Eat Well: Yes, There’s a Healthy Way to Do Thanksgiving

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Stick to the thighs.

It's Thanksgiving week, which means Thursday is basically a lost cause from a healthy-eating standpoint, right? Well, not exactly. It turns out there are a couple things you can do both ahead of time and during the big day to help soften the damage (and neither requires you to hold off on mom's mashed potatoes). That's not all this week: We've also got good-for-you ramen, a veg-friendly butcher, and more.

Monday, November 19: Go Green at DBGB
Next time your carnivorous friends drag you to DBGB for, say, the bone marrow and the three-sausage triple dog dare, show them up with some selections from the seasonal green market menu — like concord grapes and rosemary, or arugula salad with shaved fennel, radish, and toasted coriander.

Tuesday, November 20: Check Out a Vegan "Butcher"
If your heart doesn’t skip a beat at the sound of beet tartare or roasted vegetable terrine (mushroom walnut pâté, broccoli rillettes, you get the gist) — both off the butcher-board list at brand new all-vegan café Butcher’s Daughter — that’s probably just because your cardiovascular system is working so efficiently from all this ticker-friendly fare.

Wednesday, November 21: Pre-Turkey Detox
Three foods credited with being great for your digestive system: Seaweed (try the deluxe seaweed salad at Taro Sushi), dandelion greens (find them in the trumpet mushroom and duck salad at Ici), and turmeric (give it a whirl with achat — vegetables pickled in tumeric powder and spicy herbs — at Malaysian spot Nyonya). Load up to prepare for tomorrow.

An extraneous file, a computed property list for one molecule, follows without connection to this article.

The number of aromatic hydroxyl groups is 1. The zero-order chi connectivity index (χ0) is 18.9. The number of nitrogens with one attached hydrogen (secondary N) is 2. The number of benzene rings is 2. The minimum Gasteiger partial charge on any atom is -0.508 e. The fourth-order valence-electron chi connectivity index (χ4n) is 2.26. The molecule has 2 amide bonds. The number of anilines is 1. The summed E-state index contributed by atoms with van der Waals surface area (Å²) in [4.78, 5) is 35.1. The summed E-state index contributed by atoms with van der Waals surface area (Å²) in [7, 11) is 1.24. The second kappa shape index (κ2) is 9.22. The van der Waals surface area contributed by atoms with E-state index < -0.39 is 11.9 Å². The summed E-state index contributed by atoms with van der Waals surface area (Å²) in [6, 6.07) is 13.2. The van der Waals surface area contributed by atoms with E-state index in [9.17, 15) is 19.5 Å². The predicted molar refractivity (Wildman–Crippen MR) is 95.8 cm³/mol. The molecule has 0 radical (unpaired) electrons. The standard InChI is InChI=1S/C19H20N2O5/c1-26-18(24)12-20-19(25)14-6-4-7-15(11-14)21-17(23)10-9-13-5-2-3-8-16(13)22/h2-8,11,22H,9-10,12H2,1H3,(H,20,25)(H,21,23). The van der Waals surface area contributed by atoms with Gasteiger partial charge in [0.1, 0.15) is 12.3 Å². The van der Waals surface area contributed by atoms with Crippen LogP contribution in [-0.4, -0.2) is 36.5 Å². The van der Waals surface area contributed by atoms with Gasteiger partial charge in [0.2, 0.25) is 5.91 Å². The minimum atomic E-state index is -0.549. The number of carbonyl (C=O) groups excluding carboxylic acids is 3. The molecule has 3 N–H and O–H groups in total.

Thursday, November 22: The Bright Side of Dark Meat
You can eschew dry turkey breast today and forevermore because guess what? The drumsticks are actually better for you. Dark meat has more folate, zinc, iron, and a heart-healthy nutrient called taurine than the light stuff. (We’re still looking for the research that says stuffing and gravy are okay, too, but don’t hold your breath.)

Friday, November 23: Ramen Broth for Your Health
Take a break from the poultry-themed leftovers for some Japanese comfort food. Bone broth — the fragrant liquid surrounding your noodles in Ganso’s signature ramen — is traditionally thought to have medicinal qualities: It’s a source of calcium and other minerals, and it doesn’t take a scientist to determine that it can work wonders for a cold.

Kate Lowenstein is the senior features editor at Health magazine.